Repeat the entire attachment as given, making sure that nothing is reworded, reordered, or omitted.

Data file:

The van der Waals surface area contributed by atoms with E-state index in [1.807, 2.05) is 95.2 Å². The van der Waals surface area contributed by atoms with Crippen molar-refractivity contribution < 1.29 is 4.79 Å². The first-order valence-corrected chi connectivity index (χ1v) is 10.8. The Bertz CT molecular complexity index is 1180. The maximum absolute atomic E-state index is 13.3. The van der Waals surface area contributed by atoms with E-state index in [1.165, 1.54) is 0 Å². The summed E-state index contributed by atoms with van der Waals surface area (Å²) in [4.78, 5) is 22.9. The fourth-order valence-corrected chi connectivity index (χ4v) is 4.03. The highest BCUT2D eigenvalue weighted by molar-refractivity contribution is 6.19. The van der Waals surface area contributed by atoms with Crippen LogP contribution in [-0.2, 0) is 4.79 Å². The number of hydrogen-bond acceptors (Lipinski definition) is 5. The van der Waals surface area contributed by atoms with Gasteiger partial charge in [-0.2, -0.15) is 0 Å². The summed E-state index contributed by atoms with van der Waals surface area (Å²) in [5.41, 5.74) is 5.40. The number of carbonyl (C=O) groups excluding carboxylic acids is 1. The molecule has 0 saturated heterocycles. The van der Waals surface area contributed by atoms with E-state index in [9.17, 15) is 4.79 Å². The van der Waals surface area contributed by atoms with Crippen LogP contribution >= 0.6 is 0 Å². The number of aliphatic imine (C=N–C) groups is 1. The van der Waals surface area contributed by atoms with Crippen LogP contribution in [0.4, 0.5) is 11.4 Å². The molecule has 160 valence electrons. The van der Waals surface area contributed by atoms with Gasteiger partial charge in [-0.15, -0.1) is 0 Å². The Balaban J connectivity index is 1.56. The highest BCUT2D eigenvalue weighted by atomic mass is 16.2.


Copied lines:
The van der Waals surface area contributed by atoms with E-state index in [1.807, 2.05) is 95.2 Å². The van der Waals surface area contributed by atoms with Crippen molar-refractivity contribution < 1.29 is 4.79 Å². The first-order valence-corrected chi connectivity index (χ1v) is 10.8. The Bertz CT molecular complexity index is 1180. The maximum absolute atomic E-state index is 13.3. The van der Waals surface area contributed by atoms with E-state index in [1.165, 1.54) is 0 Å². The summed E-state index contributed by atoms with van der Waals surface area (Å²) in [4.78, 5) is 22.9. The fourth-order valence-corrected chi connectivity index (χ4v) is 4.03. The highest BCUT2D eigenvalue weighted by molar-refractivity contribution is 6.19. The van der Waals surface area contributed by atoms with Crippen LogP contribution in [-0.2, 0) is 4.79 Å². The number of hydrogen-bond acceptors (Lipinski definition) is 5. The van der Waals surface area contributed by atoms with Gasteiger partial charge in [-0.2, -0.15) is 0 Å². The summed E-state index contributed by atoms with van der Waals surface area (Å²) in [5.41, 5.74) is 5.40. The number of carbonyl (C=O) groups excluding carboxylic acids is 1. The molecule has 0 saturated heterocycles. The van der Waals surface area contributed by atoms with E-state index in [9.17, 15) is 4.79 Å². The van der Waals surface area contributed by atoms with Crippen LogP contribution >= 0.6 is 0 Å². The number of aliphatic imine (C=N–C) groups is 1. The van der Waals surface area contributed by atoms with Crippen LogP contribution in [0.4, 0.5) is 11.4 Å². The molecule has 160 valence electrons. The van der Waals surface area contributed by atoms with Gasteiger partial charge in [-0.15, -0.1) is 0 Å². The Balaban J connectivity index is 1.56. The highest BCUT2D eigenvalue weighted by atomic mass is 16.2.